Olivia Manning: The Levant Trilogy
This trilogy follows on from where the Balkan Trilogy left off. It will be Manning’s last published work. Harriet and Guy Pringle have managed (just) to escape from Greece and are now in Cairo. To some degree, the story follows the same path as its predecessor. Guy has trouble with the same cast of characters in the Organisation (i.e. the British Council, his employer) and ends up getting only part-time work in Alexandria while Harriet stays in Cairo, where she works for the US Embassy, her job being to stick pins in a map showing the advance of Axis forces throughout the world (i.e. including Japan). Eventually, she will lose this job when US personnel are sent over from the USA. Meanwhile, there is a fear in Cairo (and even more so in Alexandria) that Rommel will push through and capture both cities. Indeed Rommel seems to be only fifty miles from Alexandria, which causes Harriet great concern but, inevitably, does not really worry Guy, who refuses to leave, even when there is a strong rumour that Rommel will encircle the city, cutting it off. (For a map of Egypt showing Cairo, Alexandria and El Alamein, click here.) Meanwhile, even after the First Battle of El Alamein, there is panic in Cairo and many people leave, often going to Palestine or even Syria. Indeed, there is a fear, which Harriet can see from her map, that that may be dangerous, with the possibility of the Germans sweeping down through Persia, after defeating the Russians. A ship back to the UK is arranged, primarily for the women and children left in Cairo, which Harriet considers taking at Guy’s urging.
But, unlike the previous trilogy, there is a separate story here. Indeed the book starts with this story, the story of Simon Boulderstone. Simon is a new second lieutenant in the British army who has just arrived in Egypt. He had been married a week before he left and he has a brother currently in the Eighth Army, Hugo. On arrival, he has a little bit of leave, He has been instructed by his brother to buy scent in London and give it to Hugo’s girlfriend, Edwina. He does track her down but she is very busy. We soon learn that she works at the British Embassy but, as one of the prettiest single women in Cairo, she has a succession of boyfriends, of which Hugo is only one. Simon also manages to get together with a group off people visiting the pyramids. One of these people is Harriet, who has now been a year in Cairo, and she soon becomes friendly towards Simon. However, when they go and visit some rich friends of one of the group, they witness a tragedy. They visit Sir Desmond Hooper but while they are there, his wife, Angela, returns with their son, who had inadvertently picked up an undetonated hand grenade while his mother was painting, and had been killed, though his parents refuse to recognise that he is dead. Simon soon has to join his troop and he joins a mobile column, whose job is to attack the Germans when they can. The book generally alternates chapters, with one chapter telling Simon’s story and the other Guy and Harriet’s.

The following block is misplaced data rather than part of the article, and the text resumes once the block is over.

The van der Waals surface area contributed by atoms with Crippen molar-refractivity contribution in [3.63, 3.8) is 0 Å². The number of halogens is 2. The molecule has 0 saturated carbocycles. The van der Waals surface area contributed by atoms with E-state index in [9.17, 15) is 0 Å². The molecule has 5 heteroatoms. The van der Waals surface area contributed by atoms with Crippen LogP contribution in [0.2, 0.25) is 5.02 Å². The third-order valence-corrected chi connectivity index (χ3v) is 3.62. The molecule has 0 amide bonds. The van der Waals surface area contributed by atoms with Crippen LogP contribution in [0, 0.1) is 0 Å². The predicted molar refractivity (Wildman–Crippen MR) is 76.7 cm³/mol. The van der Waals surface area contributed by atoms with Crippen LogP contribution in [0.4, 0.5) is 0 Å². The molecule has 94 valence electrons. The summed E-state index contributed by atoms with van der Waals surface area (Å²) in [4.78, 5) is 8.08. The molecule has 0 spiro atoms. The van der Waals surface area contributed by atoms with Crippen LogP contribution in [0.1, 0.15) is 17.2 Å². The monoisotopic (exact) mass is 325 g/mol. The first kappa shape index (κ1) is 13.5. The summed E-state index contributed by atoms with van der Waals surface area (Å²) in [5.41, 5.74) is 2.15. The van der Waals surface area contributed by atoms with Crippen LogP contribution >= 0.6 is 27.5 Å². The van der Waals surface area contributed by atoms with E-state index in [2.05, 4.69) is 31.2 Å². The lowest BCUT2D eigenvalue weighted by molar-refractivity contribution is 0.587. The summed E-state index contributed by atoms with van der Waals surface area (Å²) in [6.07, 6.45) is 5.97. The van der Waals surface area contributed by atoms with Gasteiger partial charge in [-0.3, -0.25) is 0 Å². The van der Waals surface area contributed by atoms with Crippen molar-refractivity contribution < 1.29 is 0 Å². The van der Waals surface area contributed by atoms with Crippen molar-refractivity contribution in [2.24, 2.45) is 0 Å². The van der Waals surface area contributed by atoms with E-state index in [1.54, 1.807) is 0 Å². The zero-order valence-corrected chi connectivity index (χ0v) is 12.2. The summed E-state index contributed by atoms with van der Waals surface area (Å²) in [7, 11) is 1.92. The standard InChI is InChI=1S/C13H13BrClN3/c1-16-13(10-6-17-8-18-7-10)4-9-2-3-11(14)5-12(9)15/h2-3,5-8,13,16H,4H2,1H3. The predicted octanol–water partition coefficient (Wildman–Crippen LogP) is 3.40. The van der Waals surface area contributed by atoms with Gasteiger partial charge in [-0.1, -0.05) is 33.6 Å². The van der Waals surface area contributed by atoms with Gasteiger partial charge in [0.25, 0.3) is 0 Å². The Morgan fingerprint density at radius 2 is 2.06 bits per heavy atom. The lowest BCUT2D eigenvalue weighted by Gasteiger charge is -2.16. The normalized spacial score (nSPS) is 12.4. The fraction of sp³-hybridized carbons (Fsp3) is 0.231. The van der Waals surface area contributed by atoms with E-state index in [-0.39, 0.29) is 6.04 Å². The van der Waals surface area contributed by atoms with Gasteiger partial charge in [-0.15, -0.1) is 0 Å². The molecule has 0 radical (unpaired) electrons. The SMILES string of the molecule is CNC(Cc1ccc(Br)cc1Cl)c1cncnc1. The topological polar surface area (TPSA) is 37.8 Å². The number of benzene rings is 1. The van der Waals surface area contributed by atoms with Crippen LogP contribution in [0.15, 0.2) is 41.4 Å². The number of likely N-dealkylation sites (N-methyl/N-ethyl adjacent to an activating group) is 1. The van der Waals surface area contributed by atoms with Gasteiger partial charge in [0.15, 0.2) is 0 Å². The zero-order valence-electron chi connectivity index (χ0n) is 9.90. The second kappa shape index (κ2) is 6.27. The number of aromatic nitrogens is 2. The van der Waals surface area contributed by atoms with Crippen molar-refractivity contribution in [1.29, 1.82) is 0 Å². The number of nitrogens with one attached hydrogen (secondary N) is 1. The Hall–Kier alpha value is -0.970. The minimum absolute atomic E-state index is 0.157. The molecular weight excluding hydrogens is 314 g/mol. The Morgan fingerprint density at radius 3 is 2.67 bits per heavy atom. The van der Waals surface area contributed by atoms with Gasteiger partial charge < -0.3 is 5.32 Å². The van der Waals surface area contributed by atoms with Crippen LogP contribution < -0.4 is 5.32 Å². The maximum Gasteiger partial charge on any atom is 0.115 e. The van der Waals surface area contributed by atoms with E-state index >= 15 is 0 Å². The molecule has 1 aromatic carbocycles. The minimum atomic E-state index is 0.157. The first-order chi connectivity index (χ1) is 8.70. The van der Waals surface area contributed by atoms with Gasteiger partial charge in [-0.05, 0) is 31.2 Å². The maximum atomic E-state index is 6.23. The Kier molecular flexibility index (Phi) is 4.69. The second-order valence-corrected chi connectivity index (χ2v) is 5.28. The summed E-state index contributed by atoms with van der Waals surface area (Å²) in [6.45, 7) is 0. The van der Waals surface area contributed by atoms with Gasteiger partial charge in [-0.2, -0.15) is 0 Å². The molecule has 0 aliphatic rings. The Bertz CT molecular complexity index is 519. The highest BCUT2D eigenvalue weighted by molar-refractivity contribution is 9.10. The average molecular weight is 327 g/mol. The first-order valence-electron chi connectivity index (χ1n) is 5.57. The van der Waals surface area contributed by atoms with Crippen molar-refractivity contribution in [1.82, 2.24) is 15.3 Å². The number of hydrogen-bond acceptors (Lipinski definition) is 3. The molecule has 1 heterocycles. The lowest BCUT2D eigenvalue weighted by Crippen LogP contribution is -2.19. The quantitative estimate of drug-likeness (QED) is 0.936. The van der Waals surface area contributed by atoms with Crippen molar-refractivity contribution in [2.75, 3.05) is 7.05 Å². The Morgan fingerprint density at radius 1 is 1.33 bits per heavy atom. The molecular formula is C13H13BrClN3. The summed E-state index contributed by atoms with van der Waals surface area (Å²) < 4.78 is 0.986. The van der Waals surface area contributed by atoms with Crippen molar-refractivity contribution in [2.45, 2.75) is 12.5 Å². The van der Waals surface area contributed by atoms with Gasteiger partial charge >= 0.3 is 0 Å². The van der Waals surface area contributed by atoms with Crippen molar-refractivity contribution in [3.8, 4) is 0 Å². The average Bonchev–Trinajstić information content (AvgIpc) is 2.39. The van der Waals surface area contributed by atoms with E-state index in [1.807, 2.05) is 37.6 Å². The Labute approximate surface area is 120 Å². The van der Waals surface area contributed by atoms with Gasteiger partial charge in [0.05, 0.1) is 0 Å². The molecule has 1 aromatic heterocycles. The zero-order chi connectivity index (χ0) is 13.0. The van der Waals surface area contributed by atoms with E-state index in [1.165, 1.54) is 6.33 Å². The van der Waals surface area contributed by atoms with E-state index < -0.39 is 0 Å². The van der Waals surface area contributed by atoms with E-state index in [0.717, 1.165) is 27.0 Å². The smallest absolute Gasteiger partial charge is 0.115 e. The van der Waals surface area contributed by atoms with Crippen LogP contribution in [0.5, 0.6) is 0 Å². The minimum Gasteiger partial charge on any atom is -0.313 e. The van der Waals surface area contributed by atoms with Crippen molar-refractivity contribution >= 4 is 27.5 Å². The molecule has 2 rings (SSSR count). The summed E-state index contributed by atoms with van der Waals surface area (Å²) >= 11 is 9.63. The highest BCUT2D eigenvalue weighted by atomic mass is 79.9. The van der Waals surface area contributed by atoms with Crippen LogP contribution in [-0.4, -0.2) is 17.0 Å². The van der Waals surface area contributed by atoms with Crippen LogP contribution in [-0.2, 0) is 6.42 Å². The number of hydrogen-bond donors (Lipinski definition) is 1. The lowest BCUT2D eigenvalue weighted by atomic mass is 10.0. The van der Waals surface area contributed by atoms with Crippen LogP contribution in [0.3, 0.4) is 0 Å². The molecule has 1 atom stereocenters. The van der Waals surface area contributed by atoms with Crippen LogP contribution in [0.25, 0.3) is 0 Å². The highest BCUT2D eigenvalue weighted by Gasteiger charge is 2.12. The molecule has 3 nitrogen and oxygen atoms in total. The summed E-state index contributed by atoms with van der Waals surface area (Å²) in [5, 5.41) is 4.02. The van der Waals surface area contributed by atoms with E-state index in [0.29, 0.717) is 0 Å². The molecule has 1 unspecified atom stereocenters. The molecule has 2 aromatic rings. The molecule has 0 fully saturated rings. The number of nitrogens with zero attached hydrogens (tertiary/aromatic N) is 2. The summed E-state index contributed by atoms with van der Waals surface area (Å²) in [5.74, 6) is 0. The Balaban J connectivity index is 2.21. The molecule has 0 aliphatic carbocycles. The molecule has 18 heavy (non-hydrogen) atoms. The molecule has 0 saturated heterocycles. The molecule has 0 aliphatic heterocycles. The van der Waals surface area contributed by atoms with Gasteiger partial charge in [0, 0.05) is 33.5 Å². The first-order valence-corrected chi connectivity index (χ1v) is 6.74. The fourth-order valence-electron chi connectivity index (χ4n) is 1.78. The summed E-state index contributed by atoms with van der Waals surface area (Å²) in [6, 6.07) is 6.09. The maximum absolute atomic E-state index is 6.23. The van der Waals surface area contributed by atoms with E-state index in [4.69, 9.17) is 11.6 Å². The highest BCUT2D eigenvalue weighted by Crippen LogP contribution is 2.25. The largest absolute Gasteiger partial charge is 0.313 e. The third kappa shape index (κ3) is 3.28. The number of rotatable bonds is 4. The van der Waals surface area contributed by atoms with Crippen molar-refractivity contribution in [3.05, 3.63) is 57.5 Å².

Guy and Harriet eventually move into a flat, shared with Dobson, the British Embassy employee they had met in Bucharest and Athens, Edwina and one or two others. Angela Hooper, now separated from her husband, will join them and become a good friend of Harriet. We follow Edwina’s love live, at first varied and then she falls in love with an Irish lord who treats her badly. Meanwhile, as in Bucharest and Athens, Harriet feels that Guy is concerned with the welfare of everyone except her, as he frequently neglects her. There is a story, repeated more than once, that there were two men on a desert island. They did not know one another but they both knew Guy Pringle. As in the previous trilogy, the expected arrival of the Germans is also key. We also follow Simon, as his mobile column spends much of its time waiting in the desert. Edwina’s Irish lord gets him a job as liaison officer in the thick of the action, which keeps him busy. Of course, with the Second Battle of Alamein, we do know what will happen as regards the Germans but Manning keeps the plot flowing with a couple of twists in both sets of stories. While it does not work quite as well as the previous trilogy, not least because some of themes and, indeed, some of the stories, are repeated, it is still a fine conclusion to an excellent body of work and a fascinating account of the British in the war but, with the exception of Simon, away from the main action.
The Danger Tree
First published 1977 by Weidenfeld and Nicolson
The Battle Lost and Won
First published 1978 by Weidenfeld and Nicolson
The Sum of Things
First published 1980 by Weidenfeld and Nicolson